I know you mean well. You care deeply about all of us, want us to have the best possible life and afterlife, and you feel the need to step in and make sure we don’t screw that up. You’re just trying to look out for your fellow citizens. I also know that you envision your political stance as supportive of small-government, pro-liberty ideals. You think that you’ve done nothing but support freedom for all, while the left does everything within its power to take it away. The problem is, that’s not really the case. In fact, social conservatives and their liberal opponents have a lot in common. You need to recognize that because, at the moment, you’re part of the problem.
Before you face the reality of your situation, you should know that we’re not polar opposites. In a lot of ways, you’re absolutely right on the issues. Social conservatives tend to be big on capitalism and have taken strong stands against the increasing socialization of the United States. You have a long record of promoting personal property rights, usually fight government intrusion into the free market and believe people should live self-sufficient lives. You understand the value of a life lived for your family, are overwhelmingly charitable to the less fortunate and thrive on the protection of our shared American history.
The values by which you live your lives and raise your children are not in question. The problem is that once you move past economic issues, and the outside walls of your own home, you start to force those ideals upon everyone else. Often, you sound an awful lot like the kind of big-government control freaks who you claim to despise.
We’re currently trying to defeat a president who has argued that the Constitution is this nation’s fatal flaw. He’s claimed that the free market system “has never worked.” He’s spent his first term attacking virtually the entire Bill of Rights via a series of bills that directly target the First, Fourth, Fifth, Sixth and Tenth Amendments. Along the way, he has decimated your economy, sponsored a government takeover of GM and Chrysler, engaged in an unconstitutional assault on Libya and thrown our global allies under the bus in order to curry favor with our enemies.
Yet, for some reason, your number one priority still seems to be finding a presidential candidate who will support a federal ban on gay marriage.
Without question, small-government conservatives were open to your opinion. We listened as you tried to make a cohesive argument in support of such a ban. Unfortunately, “because God doesn’t like it” is not a provable claim. Nor is it a tenable argument, since he doesn’t like killing people either, yet you (rightfully) have no problem with the death penalty or the killing of overseas terrorists. After spending years claiming that gay marriage would lead to “the dissolution of the American family,” you’ve offered absolutely no evidence to support this theory.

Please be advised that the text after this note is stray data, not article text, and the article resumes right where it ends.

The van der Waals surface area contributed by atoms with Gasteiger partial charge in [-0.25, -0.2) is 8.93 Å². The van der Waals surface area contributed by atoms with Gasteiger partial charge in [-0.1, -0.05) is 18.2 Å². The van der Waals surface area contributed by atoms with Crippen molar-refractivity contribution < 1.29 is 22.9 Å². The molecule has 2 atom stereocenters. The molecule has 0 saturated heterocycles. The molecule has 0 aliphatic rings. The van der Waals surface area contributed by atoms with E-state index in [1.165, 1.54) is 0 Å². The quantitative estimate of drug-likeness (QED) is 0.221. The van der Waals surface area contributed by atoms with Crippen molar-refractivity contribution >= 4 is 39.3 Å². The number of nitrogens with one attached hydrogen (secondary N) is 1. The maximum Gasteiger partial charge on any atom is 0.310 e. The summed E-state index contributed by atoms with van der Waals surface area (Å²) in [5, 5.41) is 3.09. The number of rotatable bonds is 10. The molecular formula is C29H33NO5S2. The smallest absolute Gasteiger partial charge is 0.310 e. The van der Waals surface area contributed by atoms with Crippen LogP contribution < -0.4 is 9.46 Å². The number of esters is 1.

We watched as you applied the same M.O. to debates that have covered myriad issues, both big and small. You’re willing to trade freedom for safety in the War on Terror, are unwilling to admit that prohibition has always been a failing stance and are downright desperate to surrender your First Amendment rights if it means keeping “offensive” music and violent video games out of Wal-Mart. All of this, because despite a lack of evidence, you fear doing nothing will somehow damage your family.
Like those who champion Sharia law, Tenth Amendment be damned, you work toward a day when your morality is enforceable at the federal level — thrust upon the entire nation.
Many of us began the same way, fighting the same fights, trying to make sure that the way we were raised would be the way everyone was raised. The difference is, we’ve realized that if we’re really going to fight to limit the size and scope of the federal bureaucracy, it’s going to have to be done across the board.
Social conservatives, for all their strengths, have failed to recognize that their central political mantra boils down to “I want constitutional freedom and liberty for everyone, as long as I agree with the way they use it. If I don’t, well, we’ll need to clamp down on them.” Unfortunately, their numbers are sufficient to hijack the Republican presidential primaries, and it’s damaging those who would actually shrink our bloated government.
Currently, the morality-based ad campaigns of Mitt Romney, Newt Gingrich and Rick Perry serve as evidence that coddling the terminally uncomfortable has become more important than dealing with substantive constitutional issues.
If you don’t like a person, for whatever reason, that’s fine. That’s your right as an American. If you’re a Christian and you feel that it’s wrong to live a certain way, by all means, live by that creed and pass those morals on to your children. Just remember, your religion also features free will as a central truth. You’re not supposed to control your neighbor’s life, and it isn’t your job to judge everyone else. Your desire to do so has drawn the political spotlight away from provable issues and drawn attention to nebulous moral debates.
The bad news for the moral majority is that there’s a younger breed of conservative headed their way. It’s the future of the movement they claim to cherish, and it’s far, far less concerned with social issues than the old guard. If we’re going to maintain the United States as a constitutionally limited republic, and roll back the transgressions of past decades, social conservatives are going to have let go of a few sacred cows.
It’s time to make a choice: fight for a truly limited government or lose that battle in a failing attempt to present morality as government business.
Robert Laurie is a Michigan-based conservative columnist and freelance writer. He also runs a daily political commentary blog at RobertLaurie.net.